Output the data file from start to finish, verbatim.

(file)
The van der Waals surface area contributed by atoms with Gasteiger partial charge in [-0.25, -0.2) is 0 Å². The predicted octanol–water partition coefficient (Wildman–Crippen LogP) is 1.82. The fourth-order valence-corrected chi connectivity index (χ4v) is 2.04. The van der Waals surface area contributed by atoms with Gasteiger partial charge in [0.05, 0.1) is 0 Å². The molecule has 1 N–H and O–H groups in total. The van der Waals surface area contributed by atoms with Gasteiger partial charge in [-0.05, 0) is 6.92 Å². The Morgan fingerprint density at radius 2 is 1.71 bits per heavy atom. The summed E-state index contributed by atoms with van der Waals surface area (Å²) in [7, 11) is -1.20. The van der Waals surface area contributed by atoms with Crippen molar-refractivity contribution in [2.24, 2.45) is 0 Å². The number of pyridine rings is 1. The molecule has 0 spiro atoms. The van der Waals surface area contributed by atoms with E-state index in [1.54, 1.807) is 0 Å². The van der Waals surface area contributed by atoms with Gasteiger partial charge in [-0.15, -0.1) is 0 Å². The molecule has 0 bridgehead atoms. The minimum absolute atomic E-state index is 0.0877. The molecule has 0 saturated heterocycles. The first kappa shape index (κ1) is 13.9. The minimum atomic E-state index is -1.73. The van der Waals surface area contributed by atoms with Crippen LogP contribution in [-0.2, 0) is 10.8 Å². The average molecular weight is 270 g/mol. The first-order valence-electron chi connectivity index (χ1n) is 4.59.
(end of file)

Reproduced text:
The van der Waals surface area contributed by atoms with Gasteiger partial charge in [-0.25, -0.2) is 0 Å². The predicted octanol–water partition coefficient (Wildman–Crippen LogP) is 1.82. The fourth-order valence-corrected chi connectivity index (χ4v) is 2.04. The van der Waals surface area contributed by atoms with Gasteiger partial charge in [0.05, 0.1) is 0 Å². The molecule has 1 N–H and O–H groups in total. The van der Waals surface area contributed by atoms with Gasteiger partial charge in [-0.05, 0) is 6.92 Å². The Morgan fingerprint density at radius 2 is 1.71 bits per heavy atom. The summed E-state index contributed by atoms with van der Waals surface area (Å²) in [7, 11) is -1.20. The van der Waals surface area contributed by atoms with Crippen molar-refractivity contribution in [2.24, 2.45) is 0 Å². The number of pyridine rings is 1. The molecule has 0 spiro atoms. The van der Waals surface area contributed by atoms with E-state index in [1.54, 1.807) is 0 Å². The van der Waals surface area contributed by atoms with Gasteiger partial charge in [-0.15, -0.1) is 0 Å². The molecule has 0 bridgehead atoms. The minimum absolute atomic E-state index is 0.0877. The molecule has 0 saturated heterocycles. The first kappa shape index (κ1) is 13.9. The minimum atomic E-state index is -1.73. The van der Waals surface area contributed by atoms with Crippen LogP contribution in [-0.2, 0) is 10.8 Å². The average molecular weight is 270 g/mol. The first-order valence-electron chi connectivity index (χ1n) is 4.59.